Delcath Systems, Inc. (NASDAQ:DCTH) has had a pretty rough start to the year, and is currently trading around 53% off its annual open. The decline comes about on the back of no real negative catalysts, aside from – perhaps – the unmet expectations of an interim release relating to one of the company’s ongoing studies. As things stand, however, and the just mentioned expectation miss aside, Delcath remains on track to pump out catalysts throughout the latter half of this year and beyond into 2018 from a number of programs. With this in mind, we think the latest decline might be an opportunity to pick up an exposure at a discount, and benefit from a revaluation as the year ahead matures.
In light of this, here’s a look at the company, and what we’re looking at as being the driving catalysts going forward.
By way of a quick introduction to Delcath, the company is a development stage biotechnology company (although it refers to itself as a late stage development company) with a primary focus on cancers of the liver. The company has one ongoing phase 3 trial investigating the efficacy of its lead investigational product — Melphalan Hydrochloride for Injection for use with the Delcath Hepatic Delivery System (Melphalan/HDS) – in patients with Hepatic Dominant Ocular Melanoma (OM), and a phase 2 trial Melphalan/HDS system for the treatment of primary liver cancer (HCC) and intrahepatic cholangiocarcinoma (ICC).
That sounds pretty wordy, and by proxy, pretty complicated. It’s not really, however. Basically, the company is trying to make chemotherapy less toxic. Current cancer treatment involves pumping high levels of toxins into the bloodstream in order to kill cancerous cells. It’s not particularly selective, and this results in the associated side effects of chemotherapy and other cancer treatments. With the hepatic delivery system, Delcath can administer a high-dose chemotherapy agent to the liver directly, and this direct delivery reduces the chemo agent’s impact on noncancerous, healthy cells. The system is already approved in Europe, and the company is now trying to get it approved in the US, as well as expand on the current commercial market in Europe.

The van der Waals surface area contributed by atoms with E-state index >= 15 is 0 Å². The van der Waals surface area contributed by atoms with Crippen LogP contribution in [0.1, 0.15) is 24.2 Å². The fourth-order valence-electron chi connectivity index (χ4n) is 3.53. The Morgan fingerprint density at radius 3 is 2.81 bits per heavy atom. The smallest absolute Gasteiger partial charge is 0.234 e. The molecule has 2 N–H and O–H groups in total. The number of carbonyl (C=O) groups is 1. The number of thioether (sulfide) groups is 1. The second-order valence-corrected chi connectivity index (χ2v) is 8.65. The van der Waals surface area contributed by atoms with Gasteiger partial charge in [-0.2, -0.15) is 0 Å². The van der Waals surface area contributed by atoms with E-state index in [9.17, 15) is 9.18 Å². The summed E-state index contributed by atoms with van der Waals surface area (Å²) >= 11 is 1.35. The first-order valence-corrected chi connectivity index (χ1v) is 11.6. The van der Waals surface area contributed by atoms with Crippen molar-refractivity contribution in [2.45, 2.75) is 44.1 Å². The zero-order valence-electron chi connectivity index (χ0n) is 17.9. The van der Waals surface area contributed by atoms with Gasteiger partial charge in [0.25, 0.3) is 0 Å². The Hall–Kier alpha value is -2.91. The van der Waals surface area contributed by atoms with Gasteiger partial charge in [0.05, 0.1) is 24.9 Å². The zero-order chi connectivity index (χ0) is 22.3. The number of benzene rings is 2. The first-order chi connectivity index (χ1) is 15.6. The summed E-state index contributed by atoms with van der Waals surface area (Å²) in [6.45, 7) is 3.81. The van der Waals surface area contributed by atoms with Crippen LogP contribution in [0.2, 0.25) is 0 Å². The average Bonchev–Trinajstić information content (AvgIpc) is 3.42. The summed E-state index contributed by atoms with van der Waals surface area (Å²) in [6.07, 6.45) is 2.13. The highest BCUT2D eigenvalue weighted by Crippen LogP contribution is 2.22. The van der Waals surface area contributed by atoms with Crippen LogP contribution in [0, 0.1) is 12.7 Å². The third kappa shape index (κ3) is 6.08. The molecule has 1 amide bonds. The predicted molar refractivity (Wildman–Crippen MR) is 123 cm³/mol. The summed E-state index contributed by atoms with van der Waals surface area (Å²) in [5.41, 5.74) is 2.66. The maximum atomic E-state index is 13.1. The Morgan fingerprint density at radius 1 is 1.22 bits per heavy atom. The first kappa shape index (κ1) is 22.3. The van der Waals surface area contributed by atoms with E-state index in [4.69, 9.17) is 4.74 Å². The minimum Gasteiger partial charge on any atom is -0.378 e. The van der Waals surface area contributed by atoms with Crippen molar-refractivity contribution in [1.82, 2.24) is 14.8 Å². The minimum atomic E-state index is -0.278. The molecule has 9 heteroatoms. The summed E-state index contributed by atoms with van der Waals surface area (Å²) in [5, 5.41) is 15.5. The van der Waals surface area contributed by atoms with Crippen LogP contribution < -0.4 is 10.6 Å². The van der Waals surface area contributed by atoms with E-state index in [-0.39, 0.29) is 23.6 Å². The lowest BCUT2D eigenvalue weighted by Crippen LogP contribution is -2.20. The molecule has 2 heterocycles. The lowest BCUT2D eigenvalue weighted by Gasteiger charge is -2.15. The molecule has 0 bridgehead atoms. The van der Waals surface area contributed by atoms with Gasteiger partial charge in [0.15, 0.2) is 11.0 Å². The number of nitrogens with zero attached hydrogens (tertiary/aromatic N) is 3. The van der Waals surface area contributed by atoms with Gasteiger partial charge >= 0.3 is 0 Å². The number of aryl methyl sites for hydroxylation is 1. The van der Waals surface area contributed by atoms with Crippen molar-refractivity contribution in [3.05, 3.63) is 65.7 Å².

So that’s what the latest announcements, and in turn, the company’s incoming catalysts, relate to. Specifically, for the phase 2, the company expected to have some interim data available this month. On January 12, however, Delcath announced that this data was not available, not because the drug was not effective, just because it had not come in yet. Alongside this announcement, the company also reported that an efficacy signal had been met as the result of some retrospective analysis, and that it should have the interim data ready to hit press near-term. It’s a bit of a snag, but nothing serious, and with the interim slated for release soon, we think the recent decline should close quickly if and when this data comes out.
On January 18, the company also announced that data from another retrospective study has been accepted for presentation at the Regional Cancer Therapies 12th International Symposium, taking place February 18 – 20, and that this data points to clinical benefit in patients with a type of liver cancer called primary metastatic ocular melanoma. Basically, while it looks as though there is a slight delay on collection, all the data to-date points towards clinical benefit, and there is no real reason that this one should be declining. It is, of course, and that is where we see an opportunity. Further, there are no real cash concerns right. The company recorded $27 million cash on hand as of September 30, and debt of just $6 million (long-term). As such, dilution shouldn’t be an issue for the foreseeable future, at least while the ongoing trials mature through to completion.
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Disclosure: We have no position in DCTH and have not been compensated for this article.